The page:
George Orwell: Biography, Manipulation of Language, and Totalitarianism

September 7, 2019
George Orwell is known as one of the great writers involved in the genre of dystopian literature. With his unmatched novel 1984, he laid down the foundations for his ideas, encouraging the reader to take a more critical point of view.

George Orwell was a British novelist, essayist, and journalist whose novels Animal Farm and 1984 made him a household name. His work, based on his personal experiences, is divided into three very different categories. First, his works against British imperialism. Second, some of his works support democratic socialism. Finally, the works that he wrote to denounce Nazi and Stalinist totalitarianism.

Orwell was one of the most important essayists of the 1940s. His most important works are focused, primarily, on opposition to fascism. The Spanish Civil War affected him deeply and he even participated in it to fight against fascism. His experiences during World War II also influenced his work. George Orwell would go on to write against totalitarian systems and the dangers of war.

His novel 1984 is his ultimate work against totalitarian societies. The world that Orwell recreated in this novel was the birthplace of the term “Orwellian” used by people to refer to these types of societies. In this novel, he dealt with concepts such as the manipulation of language, mental control, and the abuse of power. Through the use of the dystopian setting, he presented a terrifying future world people wanted to avoid.

This is 1984 the title of the most famous novel by George Orwell.

Early life

George Orwell is actually the pseudonym of Eric Arthur Blair. The writer was born in Motihari, India, in 1903. His father was a British agent in the Opium Department of the Indian Civil Service.

Young Eric was sent to England with his mother when he was still very young. There, he was educated in the best schools.

In these schools, George Orwell built friendships that influenced his first works. After finishing his studies in Eton, he decided to join the Imperial Police in Burma. He worked there for five years. During this period, his health deteriorated and he started to reject imperialism.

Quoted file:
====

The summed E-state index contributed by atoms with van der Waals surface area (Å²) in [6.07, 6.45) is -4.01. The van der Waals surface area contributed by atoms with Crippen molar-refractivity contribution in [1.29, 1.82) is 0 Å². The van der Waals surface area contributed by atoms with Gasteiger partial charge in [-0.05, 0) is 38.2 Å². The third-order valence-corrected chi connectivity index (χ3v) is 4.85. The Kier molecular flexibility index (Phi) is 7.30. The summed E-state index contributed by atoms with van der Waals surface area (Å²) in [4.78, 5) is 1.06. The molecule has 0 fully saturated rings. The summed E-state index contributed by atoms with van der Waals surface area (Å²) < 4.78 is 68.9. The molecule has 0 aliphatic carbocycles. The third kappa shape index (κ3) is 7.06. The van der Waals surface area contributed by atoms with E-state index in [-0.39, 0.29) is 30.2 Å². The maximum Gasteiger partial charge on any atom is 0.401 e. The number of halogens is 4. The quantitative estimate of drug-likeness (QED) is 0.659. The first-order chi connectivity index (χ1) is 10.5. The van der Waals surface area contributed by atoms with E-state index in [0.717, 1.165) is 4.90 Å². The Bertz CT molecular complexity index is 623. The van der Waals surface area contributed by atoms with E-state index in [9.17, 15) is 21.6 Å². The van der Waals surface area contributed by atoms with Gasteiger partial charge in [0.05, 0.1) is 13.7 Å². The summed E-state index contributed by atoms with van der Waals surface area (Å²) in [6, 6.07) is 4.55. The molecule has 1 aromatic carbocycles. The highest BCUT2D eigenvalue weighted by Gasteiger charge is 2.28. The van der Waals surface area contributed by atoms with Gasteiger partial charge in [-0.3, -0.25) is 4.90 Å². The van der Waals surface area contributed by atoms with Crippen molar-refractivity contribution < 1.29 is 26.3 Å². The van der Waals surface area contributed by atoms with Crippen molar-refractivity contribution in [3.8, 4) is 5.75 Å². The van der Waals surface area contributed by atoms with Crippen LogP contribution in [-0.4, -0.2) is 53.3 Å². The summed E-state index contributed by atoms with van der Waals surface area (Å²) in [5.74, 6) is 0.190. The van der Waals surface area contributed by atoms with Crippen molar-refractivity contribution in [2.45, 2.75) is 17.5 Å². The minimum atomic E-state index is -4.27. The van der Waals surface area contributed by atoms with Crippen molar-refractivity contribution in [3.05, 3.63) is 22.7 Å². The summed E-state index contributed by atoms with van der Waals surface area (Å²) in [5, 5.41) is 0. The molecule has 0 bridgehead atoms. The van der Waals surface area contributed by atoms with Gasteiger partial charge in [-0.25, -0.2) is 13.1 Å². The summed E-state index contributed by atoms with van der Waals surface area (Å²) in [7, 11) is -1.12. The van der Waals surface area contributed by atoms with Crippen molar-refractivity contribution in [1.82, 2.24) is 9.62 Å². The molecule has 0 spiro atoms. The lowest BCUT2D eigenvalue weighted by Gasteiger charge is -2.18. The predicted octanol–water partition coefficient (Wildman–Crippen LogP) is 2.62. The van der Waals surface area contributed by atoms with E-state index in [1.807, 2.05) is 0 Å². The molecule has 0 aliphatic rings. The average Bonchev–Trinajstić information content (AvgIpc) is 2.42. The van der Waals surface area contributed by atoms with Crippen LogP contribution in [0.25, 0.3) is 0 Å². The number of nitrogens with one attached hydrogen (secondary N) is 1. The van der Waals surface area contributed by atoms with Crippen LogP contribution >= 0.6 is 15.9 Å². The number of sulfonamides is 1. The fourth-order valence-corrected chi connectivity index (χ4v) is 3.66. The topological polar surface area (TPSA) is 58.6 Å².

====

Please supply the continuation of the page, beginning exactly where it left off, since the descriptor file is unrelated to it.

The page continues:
George Orwell and the war

After leaving Burma, Orwell returned to England in order to start publishing some of his works. He went into teaching but he also worked in a bookstore for some time. Nevertheless, writing was his main professional activity.

Later on, he lived with one of his aunts in France with the hope of establishing himself as a writer. However, his time in the Gallic lands also proved to be a disappointment. When he returned to England in 1933, he decided to start going by the name of George Orwell. In 1936, he decided to travel to Spain in order to fight fascism in the Civil War.

Although some of his friends, such as Hemingway, tried to dissuade him, he finally arrived in Barcelona at the end of that same year. Idealistic to the core, he fought on the “Huesca Front” where he was injured by a bullet to the neck.

His participation in the Spanish Civil War forever changed his perspective of the world. When he returned from the war, he had to stay in an English hospital because he suffered from a serious bout of tuberculosis.

Afterwards, he joined the Home Guard during World War II. He recorded his thoughts and experiences during that time in his work Diaries. Orwell worked for the BBC on programs meant to gain support for the allied war effort from East Asian countries.

Shortly before his death, he married Sonia Brownell. George Orwell died on January 21, 1950, due to tuberculosis.

Totalitarianism and the corruption of language for George Orwell

George Orwell firmly believed that totalitarianism and the corruption of language were intertwined. He asserted that political language distorted concepts and events.

A man's words are influencing the thoughts of his interlocutor.

1984 contains very important messages that support these ideas. One of them is a reflection on how a government can alter the structure of language to block any thought of rebellion or disobedience. Likewise, people involved in politics manipulate language in psychological manipulation campaigns.

He also wrote extensively on “doublethink”, which is the ability to keep two contradictory ideas in one’s mind at the same time. In 1984, he uses this type of cognitive dissonance with concepts such as the Ministry of Peace, that manages war efforts, or the Ministry of Abundance, which controls economic scarcity.

Without a doubt, language is the structure of human thinking for George Orwell. That’s why it’s so important to him. When a political agency centralizes control of language, they can restructure it in such a way that no one can ever question the absolute power of a government. This is totalitarianism.

A critical look

Sometimes, literature or other types of art can deliver a fundamental message. In this regard, dystopian literature makes people think about these issues.

Orwell transports the reader to a distressing future, one that contains memories of our present. Through this, he encourages readers to take a critical and objective look at their own reality. How can a person change things? What can a person do in order to avoid this terrible future?

Orwell was a master of the genre and gave us one of the best dystopian masterpieces that have ever been written: 1984.

  • Rueda, Soriano (2010) Manipulation of language as a weapon of mind control and abuse of power in 1984. Rorueso blog. Recuperado de http://rorueso.blogs.uv.es/2010/10/28/manipulation-of-language-as-a-weapon-of-mind-control-and-abuse-of-power-in-1984/
  • Taylor, D.J. (2003) Orwell: The Life. Edited by Holt Paperbacks. ISBN-13: 978-0805076936
  • Hossain, Mozaffor. (2018). Language as the Device for Psychological Manipulation in George Orwell’s Nineteen Eighty-Four: a psycholinguistic analysis.